April Writing Projects

Since the only writing projects I really needed to do last month was finishing the first drafts of Come to the Rocks and “August 8, 2015” (it turned out to be a short story!), I ended up with the last two weeks of March free. I ended up spending that time doing a little spruce up on the sidebar of the blog, making a few minor tweaks to The Storytime Jukebox (it is what it is, man), revising a short story called “Notorious” that will hopefully end up in the Jukebox, and writing ten flash fiction stories for a potential project that may or may not happen.

I’m annoying like that.

April will be the month of revision! I’ll revise “Grandma’s Funeral”, “A Girl’s Best Friend”, “Suicide Paris Green”, and “August 8, 2015”. I’ll also try to revise/polish “Notorious”, which will end up in the Jukebox, if all goes well.

And then there’s the matter of revising all of that the flash fiction for the potential project.

Yes, I’m going to try to revise fifteen stories all told next month. I don’t think I’m going to even come close to that, but if I can get a good chunk of them done, then I’m sitting pretty.

In a metaphorical sense, of course.

The next episode of Murderville: The Last Joke goes live on the 11th. $1 lets you read; $2 lets you read AND you get bonus content, like the special little ditty that will be dropping for the $2 patrons this month. Don’t miss out! Read the teasers for episodes one, two, and three, and then haul a little booty over to Patreon so you can read the whole thing!

Writing–When It All Goes to Concrete

Rainbow paperI wanted to write a novel this summer. I had the idea all ready to go. I was going to do it the same way I wrote an impromptu novel last summer, just a thousand words a day, a very loose outline. I even mentioned it in my writing projects post, that’s how sure I was that Suicide Paris Green was going to be a thing.

Forty pages in and I realized, that no, it’s not going to be a thing. Well, not a novel thing, anyway.

I’ve written first drafts before in which I could easily look at it and say, “This is fucking garbage”, but then I’d say, “It’s okay. I can rewrite it.” I looked at this first draft and went, “Nope.”

I can’t say how I know that something I’m writing is just not going to work. It’s actually very rare that it happens. I usually finish the first draft of most things and it may be after I’m done that I look back and go, “No, it’s not worth the effort to fix”. And that’s fine. I don’t think everything I write is meant to be finished to ultimate completion. Sometimes I just need to get the idea out of my head and once it’s out, I’m done. I’m cool with that. I don’t consider that in any way to be a waste of time or effort because in the end, I’m practicing my craft.

But there are those rare occasions when I’m writing something that I just know it’s a lost cause, that it isn’t worth pursuing. It’s definitely an intuitive thing. The only way I can describe it is that the idea, once fresh and new and liquid, now feels like old, set, scarred concrete in my head. There’s just no life to it anymore, no movement.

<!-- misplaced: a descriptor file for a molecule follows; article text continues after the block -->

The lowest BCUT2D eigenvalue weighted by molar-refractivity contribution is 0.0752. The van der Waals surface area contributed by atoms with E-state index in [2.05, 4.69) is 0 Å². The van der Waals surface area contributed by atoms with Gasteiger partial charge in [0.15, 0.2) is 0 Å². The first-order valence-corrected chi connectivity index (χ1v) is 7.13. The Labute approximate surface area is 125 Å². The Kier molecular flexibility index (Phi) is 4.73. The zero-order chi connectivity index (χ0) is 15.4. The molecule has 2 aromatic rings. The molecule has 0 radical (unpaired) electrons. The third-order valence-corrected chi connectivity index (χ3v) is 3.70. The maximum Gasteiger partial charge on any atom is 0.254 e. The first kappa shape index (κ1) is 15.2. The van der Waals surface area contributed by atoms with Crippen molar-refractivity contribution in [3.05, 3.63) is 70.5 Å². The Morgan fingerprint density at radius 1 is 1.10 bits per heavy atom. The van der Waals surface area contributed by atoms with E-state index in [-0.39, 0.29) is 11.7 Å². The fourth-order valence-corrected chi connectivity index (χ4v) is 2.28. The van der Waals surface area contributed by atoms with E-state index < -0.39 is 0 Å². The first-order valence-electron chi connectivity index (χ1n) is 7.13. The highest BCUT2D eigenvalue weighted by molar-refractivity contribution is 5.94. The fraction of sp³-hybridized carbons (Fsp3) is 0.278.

That’s what happened to Suicide Paris Green. I was working on it yesterday morning, typing away, and I realized that it was concrete in my head. I know what I wanted from it, but in the act of actually writing it I realized that I wasn’t going to get what I wanted. I was going to end up with an unreadable mess that I’d never want to look at again.

It just killed my mojo.

I hate it when that happens to my ideas and I’m happy that it happens rarely.

But all is not lost, at least not in my world. Not long after I called TOD on this draft and decided not to write another word, my eyes lit up at the prospect of stripping the draft and the ideas I had for the story for parts. What might not work as a novel may just work as some short stories with a similar theme. And maybe I’ll write enough of them to put together another collection.

And I’ll save the title for a living manuscript, too.

But I’m getting ahead of myself.

So, maybe instead of a writing a novel this summer, I’ll just write some short stories instead.

June Writing Projects

Yellow flowersLast month I finished the first draft of Open Christmas Eve, which makes me less of a cheat in terms of the script contest. It’s really short (too short), so I’m thinking a revision will definitely be happening at some point to reduce my feelings of being a cheat even more. But that probably won’t happen until later this summer.

More importantly, I finished the last revision and polish on The Haunting of the Woodlow Boys and, after days of agonizing, finally put together the ghost story collection lamely titled Ghostly. It was the best I could do which is probably why I’ll never make a living doing this. But, so long as self-publishing can be done, I’ll at least be making some change. So this is all a round about way of saying that Ghostly will be out at the end of the month.

For June, I’m going through with my plan on writing a short novel for the summer. It’s called (for now) Suicide Paris Green and it’s quite a bit different from the stuff I’ve been writing (read: not horror, not paranormal, no fantastical elements). It’s kind of dark, so to counteract it, I’m going to be writing a fun story at the same time as a kind of palette cleanser. I have no idea how long this story is going to be, but it’s also VERY different from what I’ve ever written in terms of original fiction. Right now it’s called 99 because even my fun stories aren’t immune from my shitty titles.

At any rate, June should be a good month for some laid back writing in terms of deadlines and demands and bottom lines and I sort of need that kind of thing right now.

Let’s do this, summer.